31. An apparatus according to claim 30, wherein the resin applying means comprises a roller (20) having a doctor blade (25) cooperating therewith, and the adjusting means is operable to vary the position of the doctor blade relative to the roller (20).
32. An article consisting of a composite material comprising reinforcing filaments within a matrix, characterised in that at least one of the filaments is a staple yarn spun from discontinuous fibres and having a weight per unit length which so varies along the length of the filament that the article has a nonuniform strength and/or stiffness and/or dimensional characteristic.
33. A reinforced composite made by the method according to any one of claims 1 to 23.
Description:
FIBRE REINFORCED COMPOSITES

This invention relates to the manufacture of reinforced composites having reinforcing filaments within a matrix. The invention applies in particular to the manufacture of reinforced plastics composites in which the reinforcing filaments are incorporated in a resin matrix, and the invention is mainly described herein in relation to the such composites. However, it is possible to use other materials as the matrix, such as metals, metal alloys, or ceramics, provided the reinforcing filaments can be incorporated into the material without destroying the integrity of their fibres.

The invention is especially, but not exclusively, applicable to the manufacture of reinforced composites by the method of filament winding. The technique of filament winding is well known and is used in the production of a wide variety of hollow articles. Typically a continuous filament, e.g. of carbon or glass fibre, is taken from a reel, led through a resin applicator and guided-under generally uniform tension onto a rotating mandrel. Generally several filaments are wound onto the mandrel at the same time. Filament winding machines which are programmable for building up the required shape on the mandrel are known and available in the art. After the

SUBSTITUTE SHEET

resin has cured the composite is removed from the mandrel, to which release agent is applied as a preliminary step in the manufacturing process to facilitate this removal of the formed article. The filaments used in conventional filament winding methods consist of continuous fibres or previously spun staple yarn which means they are of substantially uniform cross-section, and hence weight per unit length, along their length. In addition, while exhibiting good strength characteristics under longitudinal tension loads, it is also a feature of the filaments that they will not undergo any significant elongation and as a consequence will break before being stretched to any significant extent under excessive loads.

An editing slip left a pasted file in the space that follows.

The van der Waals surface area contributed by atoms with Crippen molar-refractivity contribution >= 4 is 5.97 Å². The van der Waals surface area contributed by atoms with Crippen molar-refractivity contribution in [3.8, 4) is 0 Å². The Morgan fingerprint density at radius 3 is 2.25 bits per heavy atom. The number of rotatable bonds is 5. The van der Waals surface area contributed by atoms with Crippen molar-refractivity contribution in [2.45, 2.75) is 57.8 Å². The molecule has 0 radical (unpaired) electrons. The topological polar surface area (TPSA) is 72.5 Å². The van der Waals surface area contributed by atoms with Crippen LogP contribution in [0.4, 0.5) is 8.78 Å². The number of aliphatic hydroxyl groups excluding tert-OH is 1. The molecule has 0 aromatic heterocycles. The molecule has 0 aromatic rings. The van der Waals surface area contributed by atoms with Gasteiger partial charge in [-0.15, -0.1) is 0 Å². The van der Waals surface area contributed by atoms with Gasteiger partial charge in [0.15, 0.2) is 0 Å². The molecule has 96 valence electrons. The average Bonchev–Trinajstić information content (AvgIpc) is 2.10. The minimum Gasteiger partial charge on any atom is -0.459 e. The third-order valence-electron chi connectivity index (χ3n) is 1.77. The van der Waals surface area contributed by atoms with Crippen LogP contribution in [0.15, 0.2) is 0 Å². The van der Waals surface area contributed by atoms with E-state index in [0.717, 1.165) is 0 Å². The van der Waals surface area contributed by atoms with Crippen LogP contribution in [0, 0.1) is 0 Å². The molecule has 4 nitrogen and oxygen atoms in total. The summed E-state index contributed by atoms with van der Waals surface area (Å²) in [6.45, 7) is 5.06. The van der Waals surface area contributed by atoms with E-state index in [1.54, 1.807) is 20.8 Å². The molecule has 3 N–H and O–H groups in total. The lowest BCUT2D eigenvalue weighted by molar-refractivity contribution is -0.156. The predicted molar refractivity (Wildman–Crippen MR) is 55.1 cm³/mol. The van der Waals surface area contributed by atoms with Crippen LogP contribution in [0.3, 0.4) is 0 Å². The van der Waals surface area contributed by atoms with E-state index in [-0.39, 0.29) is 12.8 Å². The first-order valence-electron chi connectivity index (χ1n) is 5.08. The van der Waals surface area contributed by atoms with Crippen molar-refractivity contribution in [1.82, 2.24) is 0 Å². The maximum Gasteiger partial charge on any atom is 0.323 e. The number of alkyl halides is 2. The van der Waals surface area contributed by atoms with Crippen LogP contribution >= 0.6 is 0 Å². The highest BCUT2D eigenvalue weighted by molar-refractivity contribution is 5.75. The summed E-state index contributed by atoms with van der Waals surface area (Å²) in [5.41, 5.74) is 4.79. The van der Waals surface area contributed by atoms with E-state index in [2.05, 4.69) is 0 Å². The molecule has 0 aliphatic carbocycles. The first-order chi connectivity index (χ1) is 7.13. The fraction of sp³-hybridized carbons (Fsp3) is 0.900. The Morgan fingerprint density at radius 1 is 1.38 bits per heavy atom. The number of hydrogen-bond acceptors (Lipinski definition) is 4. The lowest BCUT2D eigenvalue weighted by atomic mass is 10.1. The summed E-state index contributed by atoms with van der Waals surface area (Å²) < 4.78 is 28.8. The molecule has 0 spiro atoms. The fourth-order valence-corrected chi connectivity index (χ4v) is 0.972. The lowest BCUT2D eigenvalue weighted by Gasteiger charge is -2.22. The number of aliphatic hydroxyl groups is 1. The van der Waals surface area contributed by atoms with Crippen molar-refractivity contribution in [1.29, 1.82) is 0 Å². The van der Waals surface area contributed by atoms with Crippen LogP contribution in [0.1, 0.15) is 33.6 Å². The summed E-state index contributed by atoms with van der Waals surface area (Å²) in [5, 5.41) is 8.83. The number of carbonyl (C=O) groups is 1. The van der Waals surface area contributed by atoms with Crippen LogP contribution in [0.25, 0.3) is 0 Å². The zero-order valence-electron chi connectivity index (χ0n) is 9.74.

The known filament winding methods are not without certain drawbacks. If for example a parallel cylinder is being wound, it is necessary to allow a certain dwell time at the end of the mandrel after winding each course of turns along the mandrel, to avoid the turns at the end being drawn back away from the end due to the reversal of the filament guide movement. Because of this dwell time, there is formed an extra loop or bulge of material at each end which must be cut off and discarded as scrap. This is inconvenient and an obvious waste of material. If a non-cylindrical moulded article, e.g. a pressure vessel or a complicated shape is to be produced, the known filament winding methods become less efficient. There is a tendency to wind more material onto a smaller diameter where it is not necessarily needed, and as a result the finished moulding may be heavier and more expensive than theoretically required. In addition, as a consequence of the uniform weight per unit length characteristic of the filaments, it is frequently not possible to ensure adequate strength in certain areas of the moulding without applying more filament than strictly necessary in other areas, due

to the limitations of the winding process.

The present invention aims to at least alleviate the foregoing drawbacks and according to the invention there is provided a method of manufacturing a reinforced composite, wherein a staple yarn reinforcing filament is incorporated in a matrix, characterised by said filament being a staple yarn spun from discontinuous fibres with sufficiently low twist to enable elongation of the yarn under tension forces, and the yarn being subjected to controlled stretching whereby the weight per unit length of the yarn is varied along the length thereof.